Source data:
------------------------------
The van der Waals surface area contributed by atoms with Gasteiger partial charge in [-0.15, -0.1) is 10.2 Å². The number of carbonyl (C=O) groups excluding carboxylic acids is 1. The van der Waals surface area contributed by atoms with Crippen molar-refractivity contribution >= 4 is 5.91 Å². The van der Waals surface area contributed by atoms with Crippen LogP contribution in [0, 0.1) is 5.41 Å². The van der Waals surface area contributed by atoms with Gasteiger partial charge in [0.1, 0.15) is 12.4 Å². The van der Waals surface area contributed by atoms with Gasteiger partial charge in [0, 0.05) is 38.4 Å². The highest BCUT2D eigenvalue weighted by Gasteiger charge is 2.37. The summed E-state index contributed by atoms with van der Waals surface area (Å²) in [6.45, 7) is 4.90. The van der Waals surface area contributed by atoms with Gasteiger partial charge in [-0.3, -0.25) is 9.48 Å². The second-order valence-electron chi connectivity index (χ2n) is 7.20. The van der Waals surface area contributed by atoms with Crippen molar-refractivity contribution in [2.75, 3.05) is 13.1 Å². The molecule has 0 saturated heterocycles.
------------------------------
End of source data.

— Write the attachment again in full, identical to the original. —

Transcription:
The van der Waals surface area contributed by atoms with Gasteiger partial charge in [-0.15, -0.1) is 10.2 Å². The number of carbonyl (C=O) groups excluding carboxylic acids is 1. The van der Waals surface area contributed by atoms with Crippen molar-refractivity contribution >= 4 is 5.91 Å². The van der Waals surface area contributed by atoms with Crippen LogP contribution in [0, 0.1) is 5.41 Å². The van der Waals surface area contributed by atoms with Gasteiger partial charge in [0.1, 0.15) is 12.4 Å². The van der Waals surface area contributed by atoms with Gasteiger partial charge in [0, 0.05) is 38.4 Å². The highest BCUT2D eigenvalue weighted by Gasteiger charge is 2.37. The summed E-state index contributed by atoms with van der Waals surface area (Å²) in [6.45, 7) is 4.90. The van der Waals surface area contributed by atoms with Gasteiger partial charge in [-0.3, -0.25) is 9.48 Å². The second-order valence-electron chi connectivity index (χ2n) is 7.20. The van der Waals surface area contributed by atoms with Crippen molar-refractivity contribution in [2.75, 3.05) is 13.1 Å². The molecule has 0 saturated heterocycles.